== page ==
Despite being dead for more than a century, former Indian reserve commissioner Peter O’Reilly — whose former home is now Point Ellice House Museum — makes an appearance of sorts in a YouTube video going live today.
You won’t see his face or body, but you might catch some moving objects that paranormal investigator Dawn Kirkham attributes to O’Reilly, who died 115 years ago.
Kirkham is a clairvoyant who founded Beyond Belief Paranormal Events, an Island-based group that aims to help people understand paranormal activity in their homes and workplaces.
Her group is called when someone isn’t sure how to explain odd noises or movement, or why the TV turns itself on and off.
Sometimes, there are logical explanations for the activity, but not always, Kirkham said.
In that case, they go in armed with infrared and full-spectrum cameras and voice recorders to try to capture video footage and audio recordings of whatever might be present.
This week, she and her team brought their tools to Point Ellice House Museum, where O’Reilly lived with his family until his death in 1905.
They were investigating “ghostly and unexplained encounters” at the museum, which some say is haunted. In past investigations, visitors have been invited to join the team and try their hand at finding spirits, but with COVID-19 making an in-person event impossible, they created a video of their investigation.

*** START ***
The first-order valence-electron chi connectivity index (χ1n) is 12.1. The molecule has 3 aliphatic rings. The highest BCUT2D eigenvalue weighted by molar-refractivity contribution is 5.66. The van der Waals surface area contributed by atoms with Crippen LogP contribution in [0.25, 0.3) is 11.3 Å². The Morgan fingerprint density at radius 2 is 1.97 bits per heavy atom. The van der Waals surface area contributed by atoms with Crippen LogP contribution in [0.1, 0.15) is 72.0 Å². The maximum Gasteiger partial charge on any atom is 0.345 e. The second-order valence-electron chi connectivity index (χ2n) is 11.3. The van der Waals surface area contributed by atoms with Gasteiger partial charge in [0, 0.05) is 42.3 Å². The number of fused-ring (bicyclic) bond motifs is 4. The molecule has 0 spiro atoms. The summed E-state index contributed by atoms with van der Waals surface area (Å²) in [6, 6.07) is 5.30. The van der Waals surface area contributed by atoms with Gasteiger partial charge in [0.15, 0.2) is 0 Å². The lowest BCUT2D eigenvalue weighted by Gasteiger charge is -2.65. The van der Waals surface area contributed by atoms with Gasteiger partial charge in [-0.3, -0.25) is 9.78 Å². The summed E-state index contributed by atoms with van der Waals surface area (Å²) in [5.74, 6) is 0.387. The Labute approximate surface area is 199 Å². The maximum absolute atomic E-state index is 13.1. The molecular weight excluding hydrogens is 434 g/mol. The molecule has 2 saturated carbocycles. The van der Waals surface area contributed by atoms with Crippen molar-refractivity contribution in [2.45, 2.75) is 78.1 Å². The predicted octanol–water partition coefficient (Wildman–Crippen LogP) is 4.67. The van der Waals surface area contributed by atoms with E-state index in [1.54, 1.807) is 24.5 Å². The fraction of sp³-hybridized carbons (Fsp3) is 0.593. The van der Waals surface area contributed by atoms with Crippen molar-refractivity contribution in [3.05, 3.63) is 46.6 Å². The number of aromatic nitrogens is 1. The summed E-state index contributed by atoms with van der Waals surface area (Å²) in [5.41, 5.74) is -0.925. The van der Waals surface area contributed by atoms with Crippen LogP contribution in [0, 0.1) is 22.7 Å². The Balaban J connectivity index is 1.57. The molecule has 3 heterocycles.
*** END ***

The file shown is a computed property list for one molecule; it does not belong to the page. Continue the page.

The 40-minute video will be streamed on the museum’s YouTube channel at 8 p.m., with a live question-and-answer period with Kirkham and her team afterward. The video will remain on the museum’s channel for anyone who can’t catch the show tonight.
Kirkham didn’t want to give spoilers about what the investigation found, but said she connected with O’Reilly.
“You’ll see some glass moving where we made a real connection with Peter,” she said.
The house was turned into a museum in 1967 and, since then, visitors and staff have reported strange activity they can’t explain, said executive director Kelly Black. Some say they’ve seen doors open and close on their own, watched lights switch on and off, heard footsteps when no one is around or even heard the piano playing on its own.
Black said he hasn’t had any scary encounters himself, but he has been in the house when others have been spooked.
Once, someone doing pest control descended into the museum’s basement to check on traps, while Black stood at the top of the stairs. When the person reached the bottom of the stairs, they asked if Black, still at the top of the stairs, had followed them down, because they had just felt someone behind them.
“And that pest-control person never came back,” Black said.
Kirkham’s group is kept busy in Victoria, which, she said, has high levels of paranormal activity. Some blame the city’s history or geography — water is thought to be a superconductor of activity, Kirkham said.
Kirkham said her goal is not to prove or disprove the presence of spirits, but to help clients understand what’s going on in their spaces. In 25 years of paranormal investigating, she said she has seen only a handful of cases where she believed there was malicious energy.
“I think the best thing that we can do is to normalize it, to help them to understand that it’s not like there’s a demon hiding in the corner ready to get them,” Kirkham said.